Legislation that will reduce the educational challenges faced by children of National Guard and Reserve members was unanimously approved by the Senate.

Military families face frequent reassignments, posing educational challenges for children transitioning between schools in different states. Senate Bill 209 would give children of National Guard and Reserve members the same help provided to those of active-duty military families through the Military Interstate Children’s Compact.

The compact provides a consistent set of policies that make getting started in a new school, joining extracurricular activities, facilitating enrollment and meeting graduation requirements as easy as possible for military children.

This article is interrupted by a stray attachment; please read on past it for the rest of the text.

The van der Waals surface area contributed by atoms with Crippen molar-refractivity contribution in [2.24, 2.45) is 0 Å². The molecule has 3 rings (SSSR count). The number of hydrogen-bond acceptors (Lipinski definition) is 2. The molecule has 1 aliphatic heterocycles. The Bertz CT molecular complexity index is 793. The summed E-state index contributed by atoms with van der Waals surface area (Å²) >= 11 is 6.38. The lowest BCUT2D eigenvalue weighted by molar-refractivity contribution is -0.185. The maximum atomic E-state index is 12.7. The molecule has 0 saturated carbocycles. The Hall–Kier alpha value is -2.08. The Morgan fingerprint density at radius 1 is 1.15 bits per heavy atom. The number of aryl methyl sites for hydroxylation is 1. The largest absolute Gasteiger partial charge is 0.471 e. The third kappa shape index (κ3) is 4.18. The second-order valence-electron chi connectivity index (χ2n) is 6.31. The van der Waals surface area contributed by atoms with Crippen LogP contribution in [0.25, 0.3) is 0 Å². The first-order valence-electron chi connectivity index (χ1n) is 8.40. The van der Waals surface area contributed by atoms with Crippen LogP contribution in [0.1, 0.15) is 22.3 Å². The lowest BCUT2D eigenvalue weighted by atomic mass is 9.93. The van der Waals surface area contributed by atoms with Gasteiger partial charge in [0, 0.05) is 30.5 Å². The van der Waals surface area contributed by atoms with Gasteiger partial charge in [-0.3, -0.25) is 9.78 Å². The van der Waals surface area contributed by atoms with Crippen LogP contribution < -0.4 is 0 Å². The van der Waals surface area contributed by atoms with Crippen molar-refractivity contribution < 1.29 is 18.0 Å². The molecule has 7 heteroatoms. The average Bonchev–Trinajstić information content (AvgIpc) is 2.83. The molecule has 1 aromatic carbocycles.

Bill to Help Medically Fragile Babies Receives Senate Support

The Senate approved legislation to provide critical care for medically fragile babies by expanding access to pasteurized human donor milk.

Senate Bill 500 would require Medical Assistance coverage for medically prescribed pasteurized human donor milk in both inpatient and outpatient settings for children who are less than a year old. The donor milk must be obtained from a milk bank licensed in Pennsylvania or through a hospital licensure process in accordance with the Keystone Mothers’ Milk Bank Act of 2020.

For very low birth-weight babies and other medically compromised infants, the use of donor milk is a proven, cost-effective way to improve health outcomes and lower health care costs. It protects against serious health complications that can lead to longer hospital stays, multiple medical and surgical procedures, readmissions, lifelong disability or even death.